BACKGROUND: Despite a similar histologic appearance, upper tract urothelial carcinoma (UTUC) and urothelial carcinoma of the bladder (UCB) tumors have distinct epidemiologic and clinicopathologic differences. OBJECTIVE: To investigate whether the differences between UTUC and UCB result from intrinsic biological diversity. DESIGN, SETTING, AND PARTICIPANTS: Tumor and germline DNA from patients with UTUC (n=83) and UCB (n=102) were analyzed using a custom next-generation sequencing assay to identify somatic mutations and copy number alterations in 300 cancer-associated genes. OUTCOME MEASUREMENTS AND STATISTICAL ANALYSIS: We described co-mutation patterns and copy number alterations in UTUC. We also compared mutation frequencies in high-grade UTUC (n=59) and high-grade UCB (n=102). RESULTS AND LIMITATIONS: Comparison of high-grade UTUC and UCB revealed significant differences in the prevalence of somatic alterations. Genes altered more commonly in high-grade UTUC included FGFR3 (35.6% vs 21.6%; p=0.065), HRAS (13.6% vs 1.0%; p=0.001), and CDKN2B (15.3% vs 3.9%; p=0.016). Genes less frequently mutated in high-grade UTUC included TP53 (25.4% vs 57.8%; p<0.001), RB1 (0.0% vs 18.6%; p<0.001), and ARID1A (13.6% vs 27.5%; p=0.050). Because our assay was restricted to genomic alterations in a targeted panel, rare mutations and epigenetic changes were not analyzed. CONCLUSIONS: High-grade UTUC tumors display a spectrum of genetic alterations similar to high-grade UCB. However, there were significant differences in the prevalence of several recurrently mutated genes including HRAS, TP53, and RB1. As relevant targeted inhibitors are being developed and tested, these results may have important implications for the site-specific management of patients with urothelial carcinoma. PATIENT SUMMARY: Comparison of next-generation sequencing of upper tract urothelial carcinoma (UTUC) with urothelial bladder cancer identified that similar mutations were present in both cancer types but at different frequencies, indicating a potential need for unique management strategies. UTUC tumors were found to have a high rate of mutations that could be targeted with novel therapies.
PMCID:4675454
PMID: 26278805
ISSN: 1873-7560
CID: 2245672

Mucinous Tubular and Spindle Cell Carcinoma (MTSCC): A Genome-Wide Copy Number Analysis of MTSCC and Its Histologic Mimickers [Meeting Abstract]

Ren, Qinghu; Wang, Lu; Gopalan, Anuradha; Al-Ahmadie, Hikmat; Fine, Samson; Tickoo, Satish; Reuter, Victor; Chen, Ying-Bei
ISI:000348948002030
ISSN: 1530-0307
CID: 2245732

Upper Tract Urothelial Carcinoma: Genetic Characteristics and Correlation With Morphology and Clinical Outcomes [Meeting Abstract]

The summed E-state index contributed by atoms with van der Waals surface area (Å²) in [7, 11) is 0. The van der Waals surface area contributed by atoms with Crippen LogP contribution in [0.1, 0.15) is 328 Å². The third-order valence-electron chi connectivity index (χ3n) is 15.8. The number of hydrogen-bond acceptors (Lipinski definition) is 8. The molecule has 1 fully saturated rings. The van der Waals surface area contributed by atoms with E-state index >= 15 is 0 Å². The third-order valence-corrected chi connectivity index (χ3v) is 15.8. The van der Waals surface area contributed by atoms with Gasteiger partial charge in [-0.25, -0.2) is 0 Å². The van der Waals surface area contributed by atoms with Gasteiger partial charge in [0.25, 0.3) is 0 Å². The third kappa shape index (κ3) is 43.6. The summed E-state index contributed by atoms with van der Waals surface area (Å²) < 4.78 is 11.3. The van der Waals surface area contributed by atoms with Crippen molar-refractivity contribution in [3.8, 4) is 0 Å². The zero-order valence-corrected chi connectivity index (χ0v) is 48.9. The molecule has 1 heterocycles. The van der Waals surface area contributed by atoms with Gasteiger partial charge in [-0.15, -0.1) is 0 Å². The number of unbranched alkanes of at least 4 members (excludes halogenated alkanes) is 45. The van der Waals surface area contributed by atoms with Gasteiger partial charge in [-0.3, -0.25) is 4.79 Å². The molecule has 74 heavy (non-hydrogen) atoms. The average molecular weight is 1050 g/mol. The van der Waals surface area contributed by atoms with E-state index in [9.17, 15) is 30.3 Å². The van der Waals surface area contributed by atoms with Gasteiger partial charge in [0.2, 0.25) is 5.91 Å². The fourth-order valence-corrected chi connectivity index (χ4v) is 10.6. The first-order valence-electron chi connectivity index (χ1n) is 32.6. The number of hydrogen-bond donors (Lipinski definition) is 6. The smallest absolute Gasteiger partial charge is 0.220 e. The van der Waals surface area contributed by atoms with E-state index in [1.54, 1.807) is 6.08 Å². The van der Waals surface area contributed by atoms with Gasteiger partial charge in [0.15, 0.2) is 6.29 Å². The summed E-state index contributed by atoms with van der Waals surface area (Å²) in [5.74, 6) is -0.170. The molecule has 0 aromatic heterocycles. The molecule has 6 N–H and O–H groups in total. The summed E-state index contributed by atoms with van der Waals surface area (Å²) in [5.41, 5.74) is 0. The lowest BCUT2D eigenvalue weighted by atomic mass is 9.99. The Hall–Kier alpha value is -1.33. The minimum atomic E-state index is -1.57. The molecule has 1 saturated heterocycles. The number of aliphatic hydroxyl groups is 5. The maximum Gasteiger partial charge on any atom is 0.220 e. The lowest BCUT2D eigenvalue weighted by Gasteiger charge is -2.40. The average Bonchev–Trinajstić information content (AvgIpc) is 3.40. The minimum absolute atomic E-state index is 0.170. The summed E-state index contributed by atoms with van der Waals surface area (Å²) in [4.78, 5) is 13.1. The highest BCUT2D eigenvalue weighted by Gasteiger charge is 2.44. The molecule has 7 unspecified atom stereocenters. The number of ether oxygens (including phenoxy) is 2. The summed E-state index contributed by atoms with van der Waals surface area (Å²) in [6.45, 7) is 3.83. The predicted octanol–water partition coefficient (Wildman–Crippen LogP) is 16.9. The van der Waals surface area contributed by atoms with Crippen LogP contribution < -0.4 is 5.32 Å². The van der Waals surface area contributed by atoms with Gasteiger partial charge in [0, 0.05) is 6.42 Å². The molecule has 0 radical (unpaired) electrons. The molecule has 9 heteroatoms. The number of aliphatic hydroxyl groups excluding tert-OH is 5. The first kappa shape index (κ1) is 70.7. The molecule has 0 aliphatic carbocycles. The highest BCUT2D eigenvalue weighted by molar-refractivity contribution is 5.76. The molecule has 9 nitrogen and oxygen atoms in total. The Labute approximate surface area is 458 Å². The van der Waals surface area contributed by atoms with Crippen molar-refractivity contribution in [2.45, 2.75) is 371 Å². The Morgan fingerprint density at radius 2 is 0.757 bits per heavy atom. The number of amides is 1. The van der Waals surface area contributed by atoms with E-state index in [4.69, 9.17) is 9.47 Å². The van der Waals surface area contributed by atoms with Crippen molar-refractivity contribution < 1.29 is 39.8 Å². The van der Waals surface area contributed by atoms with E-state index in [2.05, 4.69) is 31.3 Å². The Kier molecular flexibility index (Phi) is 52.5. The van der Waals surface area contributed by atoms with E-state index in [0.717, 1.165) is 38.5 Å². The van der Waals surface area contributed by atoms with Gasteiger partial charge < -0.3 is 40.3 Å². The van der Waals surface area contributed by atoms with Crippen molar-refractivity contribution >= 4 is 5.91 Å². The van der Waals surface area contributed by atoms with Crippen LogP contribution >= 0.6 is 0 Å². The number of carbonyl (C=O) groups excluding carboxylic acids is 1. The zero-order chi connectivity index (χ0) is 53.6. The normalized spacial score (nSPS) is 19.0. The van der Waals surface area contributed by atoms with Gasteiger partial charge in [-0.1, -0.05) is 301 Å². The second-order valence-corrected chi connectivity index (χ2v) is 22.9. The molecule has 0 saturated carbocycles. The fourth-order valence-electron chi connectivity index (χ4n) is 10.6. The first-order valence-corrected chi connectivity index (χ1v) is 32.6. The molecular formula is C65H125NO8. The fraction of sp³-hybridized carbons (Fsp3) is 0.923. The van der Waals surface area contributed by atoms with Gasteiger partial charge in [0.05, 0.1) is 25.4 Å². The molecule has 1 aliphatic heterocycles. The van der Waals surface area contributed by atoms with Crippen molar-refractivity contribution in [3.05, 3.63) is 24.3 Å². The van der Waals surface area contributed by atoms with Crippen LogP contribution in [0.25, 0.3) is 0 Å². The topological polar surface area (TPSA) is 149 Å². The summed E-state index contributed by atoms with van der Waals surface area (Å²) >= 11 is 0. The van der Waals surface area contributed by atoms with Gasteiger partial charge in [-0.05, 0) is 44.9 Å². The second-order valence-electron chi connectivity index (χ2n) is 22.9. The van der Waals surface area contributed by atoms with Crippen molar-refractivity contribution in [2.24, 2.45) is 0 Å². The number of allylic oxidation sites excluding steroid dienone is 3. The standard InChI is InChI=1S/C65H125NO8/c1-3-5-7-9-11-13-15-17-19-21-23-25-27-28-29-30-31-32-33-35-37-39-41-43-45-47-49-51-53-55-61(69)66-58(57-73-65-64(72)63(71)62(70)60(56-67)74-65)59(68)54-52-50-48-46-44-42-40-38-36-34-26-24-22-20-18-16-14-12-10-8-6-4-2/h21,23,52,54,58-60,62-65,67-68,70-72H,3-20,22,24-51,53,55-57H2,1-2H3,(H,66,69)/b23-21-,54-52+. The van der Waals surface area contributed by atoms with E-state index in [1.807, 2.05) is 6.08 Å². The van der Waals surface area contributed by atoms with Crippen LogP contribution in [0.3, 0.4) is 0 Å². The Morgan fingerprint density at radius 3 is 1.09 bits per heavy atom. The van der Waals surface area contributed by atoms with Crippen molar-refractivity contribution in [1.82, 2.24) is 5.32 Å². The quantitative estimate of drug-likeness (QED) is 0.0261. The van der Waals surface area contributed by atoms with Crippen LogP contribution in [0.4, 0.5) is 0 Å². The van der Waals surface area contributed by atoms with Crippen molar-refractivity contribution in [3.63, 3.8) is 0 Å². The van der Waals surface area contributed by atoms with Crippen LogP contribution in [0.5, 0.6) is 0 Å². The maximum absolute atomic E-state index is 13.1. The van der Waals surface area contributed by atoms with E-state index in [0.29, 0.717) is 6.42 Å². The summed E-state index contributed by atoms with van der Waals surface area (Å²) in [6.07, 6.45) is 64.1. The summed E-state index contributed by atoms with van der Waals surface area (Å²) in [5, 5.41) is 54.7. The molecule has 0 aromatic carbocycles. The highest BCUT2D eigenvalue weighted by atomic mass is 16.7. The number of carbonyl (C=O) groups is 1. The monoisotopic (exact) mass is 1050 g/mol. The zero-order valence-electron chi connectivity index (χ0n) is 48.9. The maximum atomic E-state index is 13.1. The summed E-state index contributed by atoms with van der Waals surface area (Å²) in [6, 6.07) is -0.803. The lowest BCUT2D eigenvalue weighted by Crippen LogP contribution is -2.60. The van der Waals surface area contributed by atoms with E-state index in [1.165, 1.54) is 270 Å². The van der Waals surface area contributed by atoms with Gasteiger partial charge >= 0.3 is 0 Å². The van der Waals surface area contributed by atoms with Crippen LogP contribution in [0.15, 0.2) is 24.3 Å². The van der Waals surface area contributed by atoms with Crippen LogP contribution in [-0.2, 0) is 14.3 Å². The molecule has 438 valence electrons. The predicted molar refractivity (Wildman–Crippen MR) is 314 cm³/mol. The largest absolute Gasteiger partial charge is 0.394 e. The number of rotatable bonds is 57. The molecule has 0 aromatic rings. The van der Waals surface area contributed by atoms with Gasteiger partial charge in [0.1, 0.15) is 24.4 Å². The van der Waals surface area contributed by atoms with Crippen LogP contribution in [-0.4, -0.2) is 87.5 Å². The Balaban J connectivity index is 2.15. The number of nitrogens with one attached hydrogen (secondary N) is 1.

Ren, Qinghu; Sfakianos, John; Cha, Eugene; Iyer, Gopa; Scott, Sasinya; Shah, Ronak; Kim, Philip; Desai, Neil; Bagrodia, Aditya; Gandhi, Anupama; Rosenberg, Jonathan; Dalbagni, Guido; Bajorin, Dean; Chen, Ling-Bei; Sirintrapun, Sahussapont; Gopalan, Anuradha; Fine, Samson; Tickoo, Satish; Reuter, Victor; Berger, Michael; Bochner, Bernard; Solit, David; Coleman, Jonathan; Al-Almadie, Hikmat
ISI:000348948002031
ISSN: 1530-0307
CID: 2245742

Upper Tract Urothelial Carcinoma: Genetic Characteristics and Correlation With Morphology and Clinical Outcomes [Meeting Abstract]

Ren, Qinghu; Sfakianos, John; Cha, Eugene; Iyer, Gopa; Scott, Sasinya; Shah, Ronak; Kim, Philip; Desai, Neil; Bagrodia, Aditya; Gandhi, Anupama; Rosenberg, Jonathan; Dalbagni, Guido; Bajorin, Dean; Chen, Ying-Bei; Sirintrapun, Sahussapont; Gopalan, Anuradha; Fine, Samson; Tickoo, Satish; Reuter, Victor; Berger, Michael; Bochner, Bernard; Solit, David; Coleman, Jonathan; Al-Ahnzadie, Hikmat
ISI:000349502201350
ISSN: 1530-0285
CID: 2245752

Urothelial Carcinoma of the Bladder: Identification of Genetic Signatures and Correlation With Clinical Outcomes [Meeting Abstract]

Ren, Qinghu; Kim, Philip; Cha, Eugene; Sfakianos, John; Iyer, Gopa; Scott, Sasinya; Gandhi, Anupama; Shah, Ronak; Bajorin, Dean; Rosenberg, Jonathan; Schultz, Nikolaus; Berger, Michael; Solit, David; Chen, Ying-Bei; Sirintrapun, Sahussapont; Gopalan, Anuradha; Fine, Samson; Tickoo, Satish; Reuter, Victor; Bochner, Bernard; Al-Ahmadie, Hikmat
ISI:000349502201351
ISSN: 1530-0285
CID: 2245762

Mucinous Tubular and Spindle Cell Carcinoma (MTSCC): A Genome-Wide Copy Number Analysis of MTSCC and Its Histologic Mimickers [Meeting Abstract]

Ren, Qinghu; Wang, Lu; Gopalan, Anuradha; Al-Ahmadie, Hikmat; Fine, Samson; Tickoo, Satish; Reuter, Victor; Chen, Ying-Bei
ISI:000349502201349
ISSN: 1530-0285
CID: 2245802

Urothelial Carcinoma of the Bladder: Identification of Genetic Signatures and Correlation With Clinical Outcomes [Meeting Abstract]

Ren, Qinghu; Kim, Philip; Cha, Eugene; Sfakianos, John; Iyer, Gopa; Scott, Sasinya; Gandhi, Anupama; Shah, Ronok; Bajorin, Dean; Rosenberg, Jonathan; Schultz, Nikolaus; Berger, Michael; Solit, David; Chen, Ying-Bei; Sirintrapun, Sahussapont; Gopalan, Anuradha; Fine, Samson; Tickoo, Satish; Reuter, Victor; Bochner, Bernard; Al-Ahmadie, Hikmat
ISI:000348948002032
ISSN: 1530-0307
CID: 2245822